Thomas Beynon was born to Thomas and Annie Beynon, both formerly of Breconshire, in Abercynon in around 1893-94 (possibly second quarter of 1893). Thomas the elder, possibly a bit of a rogue, had chalked up two convictions for drunkeness and three for non-payment of debt by late 1896. In the prison records he was described as a labourer, and in his probate record as a 'hitcher' (Hitcher 1894: a) Person putting waggons into the cage or b) Chief attendant at pit bottom). By 1901 the family, less Thomas the elder who had died in 1898, was living in Capcoch/Abercwmboi, Aberdare. In 1911 Thomas the younger was living at 19 Jenkin Street, Abercwmboi with his paternal grandfather, also Thomas, mother Annie and three sisters, Mary Rebecca, Rose Ann and Jane. His mother worked from home as a confectioner whilst Thomas worked on his own account as a butcher. Thomas is recorded as enlisting at Mountain Ash. He served with the 11th Battalion, South Wales Borderers and, after that battalion's disbandment on 10 February 1918, with the 2nd Entrenching Battalion. He was presumed dead on or since 11 April 1918, aged 25 and is commemorated on the Ploegsteert Memorial. His effects, including a War Gratuity of £5, were split between his sister, Mary C [Beynon?] and his widow, also Mary.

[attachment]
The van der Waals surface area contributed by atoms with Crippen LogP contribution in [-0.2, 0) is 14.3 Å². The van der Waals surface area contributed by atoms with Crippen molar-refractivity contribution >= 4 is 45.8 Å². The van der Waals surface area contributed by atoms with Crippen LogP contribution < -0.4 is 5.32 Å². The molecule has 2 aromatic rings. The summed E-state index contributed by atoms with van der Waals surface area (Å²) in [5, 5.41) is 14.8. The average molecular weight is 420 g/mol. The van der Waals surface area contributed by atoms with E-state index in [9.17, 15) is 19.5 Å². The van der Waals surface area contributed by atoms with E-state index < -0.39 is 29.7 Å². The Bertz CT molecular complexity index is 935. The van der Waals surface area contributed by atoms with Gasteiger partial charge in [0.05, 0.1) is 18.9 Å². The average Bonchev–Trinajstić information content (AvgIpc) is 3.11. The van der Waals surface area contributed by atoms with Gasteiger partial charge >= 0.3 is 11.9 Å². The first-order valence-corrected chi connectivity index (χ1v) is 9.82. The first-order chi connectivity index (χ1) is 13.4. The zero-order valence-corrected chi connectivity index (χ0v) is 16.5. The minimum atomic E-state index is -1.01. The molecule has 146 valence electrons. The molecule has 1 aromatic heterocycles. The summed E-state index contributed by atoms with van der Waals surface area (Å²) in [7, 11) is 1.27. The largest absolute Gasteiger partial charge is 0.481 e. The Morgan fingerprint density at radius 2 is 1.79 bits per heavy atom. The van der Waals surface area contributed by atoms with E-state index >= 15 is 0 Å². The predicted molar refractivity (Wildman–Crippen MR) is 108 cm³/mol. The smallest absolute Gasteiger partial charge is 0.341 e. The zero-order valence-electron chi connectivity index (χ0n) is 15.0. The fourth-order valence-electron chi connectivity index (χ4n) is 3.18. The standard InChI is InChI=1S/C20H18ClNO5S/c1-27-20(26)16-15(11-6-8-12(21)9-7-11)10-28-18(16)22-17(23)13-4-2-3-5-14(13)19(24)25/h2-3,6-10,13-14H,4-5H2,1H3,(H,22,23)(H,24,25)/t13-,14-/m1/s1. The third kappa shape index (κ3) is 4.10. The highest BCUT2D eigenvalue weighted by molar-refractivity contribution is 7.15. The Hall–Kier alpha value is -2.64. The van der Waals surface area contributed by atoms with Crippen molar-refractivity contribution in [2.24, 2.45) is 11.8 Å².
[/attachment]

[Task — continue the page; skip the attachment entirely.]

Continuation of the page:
Created by: Anthony92408